April 12 (UPI) — Vladimir Putin met with U.S. Secretary of State Rex Tillerson in Moscow for the first face-to-face meeting between the Russian president and a top Trump administration official.
Moscow officials initially said Putin would not meet with Tillerson.
Details of the meeting between the two were not yet available. In 2013, Putin gave Tillerson, the former CEO of ExxonMobil, Russia’s Order of Friendship award.
Prior to the meeting, Russian Foreign Minister Sergei Lavrov urged Tillerson to prevent further U.S. bombings on the Syrian regime during a meeting Wednesday in Moscow.
Tillerson is in Russia with the goal to persuade the Kremlin to stop supporting Syrian President Bashar al-Assad. Tillerson is holding talks with Lavrov amid tensions following two key incidents last week: a suspected chemical attack in Syria where dozens of civilians died and the U.S. bombing of a regime airbase to deter further use of chemical weapons.
The United States blames the Assad regime for the chemical attack.
Ahead of a closed-door meeting with Lavrov, Tillerson said he hopes to “further clarify areas of sharp difference, so that we can better understand why these differences exists and what the prospects for narrowing those differences may be.”
Though Tillerson is working to persuade Moscow to drop Assad — signaling during a G7 meeting earlier this week in Italy that Russia risks becoming irrelevant in the Middle East over its continued support of Assad — Lavrov told Tillerson he wants to understand the real intentions of U.S. President Trump’s administration.
Lavrov suggested both countries should work together, adding that Moscow does “not consider any closed alliances and misalliances productive.”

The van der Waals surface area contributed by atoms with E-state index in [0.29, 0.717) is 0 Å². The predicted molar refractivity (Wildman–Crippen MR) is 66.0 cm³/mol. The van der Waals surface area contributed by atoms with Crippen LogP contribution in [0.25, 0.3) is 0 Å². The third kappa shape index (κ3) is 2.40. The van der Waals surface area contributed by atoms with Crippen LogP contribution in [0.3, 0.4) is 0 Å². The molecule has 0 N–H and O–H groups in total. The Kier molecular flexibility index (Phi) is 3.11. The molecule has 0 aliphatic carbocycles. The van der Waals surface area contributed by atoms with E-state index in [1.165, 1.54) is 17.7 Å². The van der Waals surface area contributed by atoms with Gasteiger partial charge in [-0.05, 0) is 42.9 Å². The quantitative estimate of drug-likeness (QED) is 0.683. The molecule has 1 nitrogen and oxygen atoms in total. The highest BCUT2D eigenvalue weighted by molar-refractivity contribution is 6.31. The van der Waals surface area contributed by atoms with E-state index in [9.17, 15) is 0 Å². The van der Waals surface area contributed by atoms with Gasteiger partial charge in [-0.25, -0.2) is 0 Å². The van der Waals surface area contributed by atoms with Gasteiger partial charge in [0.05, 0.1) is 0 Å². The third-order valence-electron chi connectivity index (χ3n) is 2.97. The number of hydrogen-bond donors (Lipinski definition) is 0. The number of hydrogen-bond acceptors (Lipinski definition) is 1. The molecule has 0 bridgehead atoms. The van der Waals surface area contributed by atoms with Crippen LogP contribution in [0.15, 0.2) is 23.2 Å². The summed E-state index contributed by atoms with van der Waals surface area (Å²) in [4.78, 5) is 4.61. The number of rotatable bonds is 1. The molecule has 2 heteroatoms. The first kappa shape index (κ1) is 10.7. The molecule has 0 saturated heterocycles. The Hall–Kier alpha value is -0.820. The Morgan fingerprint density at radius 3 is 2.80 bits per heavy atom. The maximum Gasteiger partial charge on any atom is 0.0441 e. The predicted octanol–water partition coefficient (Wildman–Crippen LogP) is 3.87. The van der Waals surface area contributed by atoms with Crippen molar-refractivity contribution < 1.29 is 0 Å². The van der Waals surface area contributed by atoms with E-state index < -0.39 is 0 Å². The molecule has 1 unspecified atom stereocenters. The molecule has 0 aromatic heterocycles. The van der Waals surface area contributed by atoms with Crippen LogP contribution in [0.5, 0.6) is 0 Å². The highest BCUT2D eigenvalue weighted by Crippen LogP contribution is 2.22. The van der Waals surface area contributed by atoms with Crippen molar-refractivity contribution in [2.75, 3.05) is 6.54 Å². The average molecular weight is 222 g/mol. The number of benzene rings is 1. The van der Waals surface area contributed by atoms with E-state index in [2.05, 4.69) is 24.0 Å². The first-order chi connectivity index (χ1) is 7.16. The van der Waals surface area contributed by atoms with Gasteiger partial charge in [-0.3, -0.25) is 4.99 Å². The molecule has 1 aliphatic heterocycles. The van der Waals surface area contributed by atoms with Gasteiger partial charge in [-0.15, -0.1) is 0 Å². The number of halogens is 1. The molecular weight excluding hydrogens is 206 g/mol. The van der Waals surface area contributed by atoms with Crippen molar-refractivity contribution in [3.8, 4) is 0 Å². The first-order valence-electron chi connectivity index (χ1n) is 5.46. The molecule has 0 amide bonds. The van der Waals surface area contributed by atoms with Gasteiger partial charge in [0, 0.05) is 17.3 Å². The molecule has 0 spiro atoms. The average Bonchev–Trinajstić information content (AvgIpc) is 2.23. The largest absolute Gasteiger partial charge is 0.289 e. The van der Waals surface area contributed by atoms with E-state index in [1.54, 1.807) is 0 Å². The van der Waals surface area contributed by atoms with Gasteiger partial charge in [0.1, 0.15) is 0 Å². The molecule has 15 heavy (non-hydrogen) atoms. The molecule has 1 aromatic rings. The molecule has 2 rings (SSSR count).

“It’s very important for us to understand the U.S. position and real intentions of your administration. I hope to achieve progress on this path today,” Lavrov said.
Lavrov said the U.S. bombing of the Syrian base was “unlawful.”
“Most recently, we saw rather alarming steps, when an unlawful attack against Syria was carried out,” Lavrov said. “Russia’s leadership has already voiced its principal assessments in this respect. We believe it is of principal importance to prevent risks of a repeat of such steps in the future.”
The U.S. missile strikes on Friday were the first known direct U.S. attack on the Syrian government since the country’s civil war began in 2011. The Assad regime is accused of carrying out a chemical attack April 4 in the rebel-held town of Khan Sheikhoun in the Idlib province. More than 80 people died and hundreds others were injured.
Russia alleges a Syrian airstrike struck a rebel warehouse containing toxic substances but Western governments, including the United States and the European Union, and Syrian monitoring groups, including the Syrian Observatory of Human Rights, accuse forces loyal to Assad of carrying out a chemical attack on a civilian population.
Russia also accused the United States of bombing the base to divert attention from Iraq, where a March airstrike by the U.S.-led international coalition killed about 150 civilians in Mosul.
At the G7 meeting, British and U.S. officials were unable to persuade fellow members to adopt new sanctions against Russia following the chemical attack, of which the Syrian Arab Air Force is accused over Russia’s continued support of Assad’s regime.